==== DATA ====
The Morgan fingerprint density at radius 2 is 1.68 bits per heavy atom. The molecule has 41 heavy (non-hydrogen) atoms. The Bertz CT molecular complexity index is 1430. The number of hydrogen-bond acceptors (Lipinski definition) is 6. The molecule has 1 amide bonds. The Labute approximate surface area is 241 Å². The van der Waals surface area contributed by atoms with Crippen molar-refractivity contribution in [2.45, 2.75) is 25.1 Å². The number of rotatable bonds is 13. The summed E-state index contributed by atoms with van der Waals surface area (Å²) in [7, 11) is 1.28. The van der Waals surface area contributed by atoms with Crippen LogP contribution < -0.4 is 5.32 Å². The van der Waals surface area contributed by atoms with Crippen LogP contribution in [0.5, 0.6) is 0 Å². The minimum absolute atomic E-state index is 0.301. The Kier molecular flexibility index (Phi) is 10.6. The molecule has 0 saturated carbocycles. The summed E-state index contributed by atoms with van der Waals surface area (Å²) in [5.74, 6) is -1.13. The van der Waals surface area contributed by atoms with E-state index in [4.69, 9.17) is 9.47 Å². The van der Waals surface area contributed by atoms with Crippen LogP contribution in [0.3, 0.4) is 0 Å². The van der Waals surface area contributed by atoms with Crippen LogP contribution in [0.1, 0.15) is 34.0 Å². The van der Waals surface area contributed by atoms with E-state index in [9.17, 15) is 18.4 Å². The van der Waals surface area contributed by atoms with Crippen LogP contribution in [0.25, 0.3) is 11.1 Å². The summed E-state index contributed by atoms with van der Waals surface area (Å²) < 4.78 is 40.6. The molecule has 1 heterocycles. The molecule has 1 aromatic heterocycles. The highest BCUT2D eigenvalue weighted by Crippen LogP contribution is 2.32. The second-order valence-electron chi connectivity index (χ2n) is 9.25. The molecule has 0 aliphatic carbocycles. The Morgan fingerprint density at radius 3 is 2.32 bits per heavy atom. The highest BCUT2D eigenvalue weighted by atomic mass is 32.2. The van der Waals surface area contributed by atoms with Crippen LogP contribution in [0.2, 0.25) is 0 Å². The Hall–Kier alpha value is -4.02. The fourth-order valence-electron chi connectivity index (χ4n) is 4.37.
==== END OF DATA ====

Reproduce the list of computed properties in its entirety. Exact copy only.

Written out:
The Morgan fingerprint density at radius 2 is 1.68 bits per heavy atom. The molecule has 41 heavy (non-hydrogen) atoms. The Bertz CT molecular complexity index is 1430. The number of hydrogen-bond acceptors (Lipinski definition) is 6. The molecule has 1 amide bonds. The Labute approximate surface area is 241 Å². The van der Waals surface area contributed by atoms with Crippen molar-refractivity contribution in [2.45, 2.75) is 25.1 Å². The number of rotatable bonds is 13. The summed E-state index contributed by atoms with van der Waals surface area (Å²) in [7, 11) is 1.28. The van der Waals surface area contributed by atoms with Crippen LogP contribution < -0.4 is 5.32 Å². The van der Waals surface area contributed by atoms with Crippen LogP contribution in [0.5, 0.6) is 0 Å². The minimum absolute atomic E-state index is 0.301. The Kier molecular flexibility index (Phi) is 10.6. The molecule has 0 saturated carbocycles. The summed E-state index contributed by atoms with van der Waals surface area (Å²) in [5.74, 6) is -1.13. The van der Waals surface area contributed by atoms with E-state index in [4.69, 9.17) is 9.47 Å². The van der Waals surface area contributed by atoms with Crippen LogP contribution in [0.3, 0.4) is 0 Å². The van der Waals surface area contributed by atoms with Crippen LogP contribution in [0.1, 0.15) is 34.0 Å². The van der Waals surface area contributed by atoms with E-state index in [9.17, 15) is 18.4 Å². The van der Waals surface area contributed by atoms with Crippen LogP contribution in [0.25, 0.3) is 11.1 Å². The summed E-state index contributed by atoms with van der Waals surface area (Å²) < 4.78 is 40.6. The molecule has 1 heterocycles. The molecule has 1 aromatic heterocycles. The highest BCUT2D eigenvalue weighted by Crippen LogP contribution is 2.32. The second-order valence-electron chi connectivity index (χ2n) is 9.25. The molecule has 0 aliphatic carbocycles. The Morgan fingerprint density at radius 3 is 2.32 bits per heavy atom. The highest BCUT2D eigenvalue weighted by atomic mass is 32.2. The van der Waals surface area contributed by atoms with Crippen LogP contribution in [0.2, 0.25) is 0 Å². The Hall–Kier alpha value is -4.02. The fourth-order valence-electron chi connectivity index (χ4n) is 4.37.